24 November 2023
The Economic Government of the World, 1933‑2023
2023, Allen Lane, 986 pages,
Reviewer: Ian Harwood
The Holy Grail of international economic cooperation is, woefully, in short supply at present. The world is grappling with the post-pandemic fallout of high inflation, huge public debt and elevated economic uncertainty. There is, moreover, outright armed conflict in Ukraine and the Middle East and resurgent geo-political tension. Exceptionally daunting challenges lie ahead and there are considerable question marks over whether our current crop of politicians worldwide can successful surmount these. Every generation, however, tends to believe that the scale of challenges it faces vastly surmount those of its forebears. In such circumstances the publication of Martin Daunton’s “The Economic Government of the World, 1933-2003” is especially timely, affording as it does an invaluable perspective on the past greatly fluctuating fortunes of international economic and financial cooperation.
This is an exceptionally hefty book, both in terms of its length (it runs to almost 1,000 pages) and its panoramic scope. It is, moreover, immensely detailed in its telling of the story of the evolution of the critical economic and financial inter-relationships between the world’s major economies over the course of the past century. Hopefully, however, the book’s length won’t put people off. It is well worth reading – especially for those whose knowledge of such history is patchy or, even, non-existent.
Daunton’s methodological approach is to focus throughout solely upon the actions of key decision-makers which were, of course, inevitably dictated by considerations of national self-interest (though considerations of “enlightened” self-interest occasionally intrude). In so doing he covers a very considerable amount of historical ground as he outlines how pivotal decisions within government – principally by finance ministers and central bankers – were reached and, in particular, the role played by (evolving) economic ideas.
Daunton’s narrative begins by relating how the gold standard-based pre-1914 international economic order broke down with the advent of the First World War and how post-war efforts to revive and essentially “turn back the clock” were frustratingly unsuccessful before foundering wholesale on the rocks of the Great Depression of the early 1930s.
His substantive starting point is to examine why the World Economic Conference of 1933 – a last-gasp attempt to avoid the world splintering into separate and divisive economic blocs – proved such a shockingly dismal failure. As someone who has never fully understood exactly what happened all those years ago, I found his analysis exceptionally insightful.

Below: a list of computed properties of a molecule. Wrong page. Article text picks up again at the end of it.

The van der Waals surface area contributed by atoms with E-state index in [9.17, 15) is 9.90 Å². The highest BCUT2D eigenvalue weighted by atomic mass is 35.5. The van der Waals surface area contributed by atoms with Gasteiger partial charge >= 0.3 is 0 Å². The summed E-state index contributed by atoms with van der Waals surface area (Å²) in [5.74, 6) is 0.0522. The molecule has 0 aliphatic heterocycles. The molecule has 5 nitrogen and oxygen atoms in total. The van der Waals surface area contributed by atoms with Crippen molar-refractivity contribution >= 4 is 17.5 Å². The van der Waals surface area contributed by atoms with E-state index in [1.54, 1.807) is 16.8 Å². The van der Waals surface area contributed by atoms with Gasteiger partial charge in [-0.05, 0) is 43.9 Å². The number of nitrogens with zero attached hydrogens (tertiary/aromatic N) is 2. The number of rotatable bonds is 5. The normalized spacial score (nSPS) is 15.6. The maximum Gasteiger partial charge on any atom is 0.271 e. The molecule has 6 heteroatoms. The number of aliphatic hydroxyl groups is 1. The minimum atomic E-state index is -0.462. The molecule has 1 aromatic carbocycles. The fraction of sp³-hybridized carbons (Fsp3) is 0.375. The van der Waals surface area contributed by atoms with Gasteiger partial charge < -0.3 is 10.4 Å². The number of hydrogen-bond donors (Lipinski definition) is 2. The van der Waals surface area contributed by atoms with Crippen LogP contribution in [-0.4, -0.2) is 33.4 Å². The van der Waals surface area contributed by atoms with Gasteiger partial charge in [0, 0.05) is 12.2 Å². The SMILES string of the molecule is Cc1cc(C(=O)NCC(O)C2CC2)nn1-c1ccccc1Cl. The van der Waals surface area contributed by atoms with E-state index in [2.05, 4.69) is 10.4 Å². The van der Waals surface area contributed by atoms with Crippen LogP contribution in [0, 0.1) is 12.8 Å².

He then discusses how Allied victory in World War Two enabled the Bretton Woods agreement – and its creation of multi-lateral institutions whose purpose was to bind the world economy closely together – to be implemented.
Such a set-up, of course, faced its own problems and the third part of the book focuses upon the tensions which increasingly bedevilled these post-WW2 arrangements and eventually produced the terminal breakdown in the early 1970s of the Bretton Wood currency arrangements prior to the arrival of the first oil price hike, double-digit inflation rates and the first “true” global recession of the post-WW2 period.
The final part of the book addresses how the currently dominant “neo-liberal” regime came to be established. Disruptively high inflation was brought under control, the role of the state was cut back and “market forces” came increasingly into play. Meanwhile, geo-political tensions thawed with the liberalisation of China’s economic model, the disintegration of the Soviet Union and the sanguine implications of Fukuyama’s “End of History”. Against such an enabling background, “globalisation” and “financialisation” thrived to a hitherto unparalleled degree until the Global Financial Crisis threatened a repetition of the Great Depression.
No author – in concluding a tale of this sort – is likely to avoid offering his speculations as to what the future may hold. The author (understandably by dint of specialist knowledge of both the past and the current conjuncture) is likely to consider himself exceptionally qualified to undertake a task of this sort. Furthermore, it seems highly improbable that any self-respecting publisher would let the author off this particular hook to ensure that the book seems as relevant as possible to the current concerns of the book-buying public. Thus, Daunton’s final chapter – entitled “The Way Ahead” – sets out an exhaustive list of current challenges – ranging from competition and tax policy, employment, trade and capital flows, a Green New Deal, competing currencies, reforming economics to the politics of China, the Eurozone and the US. For the author, though, it is the dysfunctional politics of the latter which currently constitutes the most serious “clear and present danger”.